Sunday, April 16, 2017

Two unconventional American offerings at the Hong Kong International Film Festival (film reviews)

The commercial and arthouse meet at some
Hong Kong International Film Festival venues ;b

Loving (USA-UK, 2016)
- Screening as part of the HKIFF's Gala Presentation program
- Jeff Nichols, director
- Starring: Ruth Negga, Joel Edgerton

In the space of just five days, I've happened to see two films about real-life interracial couples.  The day before the 2017 Hong Kong International Film Festival began, I viewed Amma Asante's A United Kingdom, which tells the true story of Seretsa Khama and Ruth Williams in a moving but rather conventional way, at a local multiplex.  But while Jeff Nichols' Loving may well also get a regular theatrical run here in Hong Kong, this drama about a Virginia couple whose marriage would not be recognized by their state possesses a more unorthodox style that does seem to make it more suitable film festival fare.          

In light of its subject matter, it'd be understandable if the movie had plenty of melodramatic scenes, tense moments and grand speechifying.  We're talking, after all, about a production which tells the true story of a Southern white man and non-white (sometimes identified as black, other times as Native American, and still other times as both) whose marriage's legality was debated all the way up to the Supreme Court.  

However, Loving is a surprisingly quiet film whose understatedness sometimes threatens to emotionally underwhelm but lack of stillness also can provide certain otherwise mundane proceedings with a stately and atemporal monumentality.  Also rather contrarian is the movie showing that even while Jim Crow laws were on the books in much of the US at the time, there were places even the protagonists' home state of Virginia where white and non-white people were neighbors, worked side by side and socialized (with the unspoken idea being that poverty made them equal but that prejudices still remained, and were liable to rear its head even in (supposedly) friendly company). 

Another unusual aspect of this offering is its choice of an Ethiopian-Irish actress and Australian actor in its lead roles.  Still, in the wake of British actor Chiwetel Ejiofor having starred in 12 Years a Slave (which also had an Oscar-winning turn by Kenyan actress Lupita Nyong'o) and Nigerian-British thespian David Oyelowo having portrayed Martin Luther King in Selma, perhaps it actually was only par for the course that someone like Ruth Negga would get the role of Mildred Jeter Loving and Joel Edgerton that of Richard Loving in this US-UK co-production -- and, also, that they would easily convince in those parts.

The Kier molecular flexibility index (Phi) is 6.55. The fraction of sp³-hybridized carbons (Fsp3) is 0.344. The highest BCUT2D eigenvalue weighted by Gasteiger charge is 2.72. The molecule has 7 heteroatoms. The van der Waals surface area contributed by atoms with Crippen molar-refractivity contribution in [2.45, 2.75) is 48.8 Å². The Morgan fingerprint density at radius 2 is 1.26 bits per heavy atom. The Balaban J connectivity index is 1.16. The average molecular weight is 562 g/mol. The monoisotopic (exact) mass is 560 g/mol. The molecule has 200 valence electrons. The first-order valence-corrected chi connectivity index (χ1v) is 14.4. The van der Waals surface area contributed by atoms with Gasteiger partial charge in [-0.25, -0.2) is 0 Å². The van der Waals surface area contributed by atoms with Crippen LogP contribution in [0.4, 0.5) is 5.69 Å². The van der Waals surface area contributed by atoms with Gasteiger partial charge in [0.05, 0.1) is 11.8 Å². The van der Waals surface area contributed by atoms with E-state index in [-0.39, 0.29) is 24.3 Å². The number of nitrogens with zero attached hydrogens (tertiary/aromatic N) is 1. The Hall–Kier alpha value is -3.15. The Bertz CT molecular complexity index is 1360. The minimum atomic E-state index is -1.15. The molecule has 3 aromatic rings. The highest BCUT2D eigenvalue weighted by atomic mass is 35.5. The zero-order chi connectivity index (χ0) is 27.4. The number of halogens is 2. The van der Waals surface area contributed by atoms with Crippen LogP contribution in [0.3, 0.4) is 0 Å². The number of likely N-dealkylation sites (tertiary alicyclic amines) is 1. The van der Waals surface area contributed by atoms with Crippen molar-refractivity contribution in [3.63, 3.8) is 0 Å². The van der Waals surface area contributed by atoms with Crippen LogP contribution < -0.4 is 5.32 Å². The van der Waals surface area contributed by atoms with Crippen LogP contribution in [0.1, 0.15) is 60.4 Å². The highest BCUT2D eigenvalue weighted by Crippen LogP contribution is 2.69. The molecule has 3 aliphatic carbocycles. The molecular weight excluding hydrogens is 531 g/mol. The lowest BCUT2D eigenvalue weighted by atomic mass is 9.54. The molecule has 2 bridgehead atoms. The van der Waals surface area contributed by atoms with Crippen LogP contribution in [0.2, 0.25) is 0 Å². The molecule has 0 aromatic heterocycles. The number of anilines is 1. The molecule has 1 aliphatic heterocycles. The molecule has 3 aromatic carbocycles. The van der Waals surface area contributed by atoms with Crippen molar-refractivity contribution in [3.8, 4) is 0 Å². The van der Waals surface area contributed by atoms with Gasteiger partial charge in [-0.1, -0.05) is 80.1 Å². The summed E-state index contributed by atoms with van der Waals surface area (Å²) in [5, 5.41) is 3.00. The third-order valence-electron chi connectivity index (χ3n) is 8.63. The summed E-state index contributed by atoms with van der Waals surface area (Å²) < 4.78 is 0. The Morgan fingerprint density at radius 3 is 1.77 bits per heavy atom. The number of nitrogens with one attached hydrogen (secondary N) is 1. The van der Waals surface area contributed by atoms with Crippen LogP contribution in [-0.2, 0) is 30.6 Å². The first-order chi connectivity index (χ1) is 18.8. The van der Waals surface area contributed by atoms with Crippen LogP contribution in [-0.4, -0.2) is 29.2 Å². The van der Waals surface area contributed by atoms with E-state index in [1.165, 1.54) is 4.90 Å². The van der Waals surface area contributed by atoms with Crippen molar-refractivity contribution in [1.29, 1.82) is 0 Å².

If truth be told, there are a few occasions in the film when director Jeff Nichols does appear too intent on playing with audience expectations before subverting them.  (I think particularly of a scene involving a rope being strung up on a tree that I thought stoked fears in too cheap a manner before dissolving to reveal, and revel in, innocent play.)  On the whole, however, the Arkansas filmmaker has fashioned a cinematic work that is hypnotizingly watchable and where a simple statement such as "Tell the judge I love my wife" can mean and stand for so very much.

My rating for the film: 8.0                

- Screening as part of the HKIFF's Master Class program
- Errol Morris, director

At 76 minutes in length, Errol Morris' documentary portrait of photographer Elsa Dorfman, who took large-format Polaroid snaps of the well known and less so, is the shortest of the eight feature length works (seven of which have screened as part of the Hong Kong International Film Festival) I've viewed thus far this week.  It also feels the slightest, like the kind of modest work about a friend whose ideal audience actually would have been other friends of theirs.

Perhaps realizing this, The B-Side: Elsa Dorfman's Portrait Photography ends up having a significant chunk of it devoted to documenting its (main) subject's relationship with Beat writer-poet Allen Ginsberg and also has her recounting the evening when she photographed Bob Dylan.  Yet, the truth of the matter is that I found this work to be considerably more interesting when Elsa Dorfman talked about what led to her picking up a camera for the first time only as an adult and the stories behind a number of photographs she took of herself, her mother and also various strangers who paid to be photographed by her (and whose "B-Side" pictures, the photographs they rejected in favor of others, she kept even while they walked away with the "A-Side" shots).

Also interesting is Elsa Dorfman's discussion of the rise and fall of Polaroid Corporation which made some amazing products that the likes of her appeared to appreciate much more highly than its company executives.  It feels like there's an interesting story there waiting to be told but, alas, that cautionary tale still awaits to be told in another, more ambitious film.
My rating for this film: 6.5

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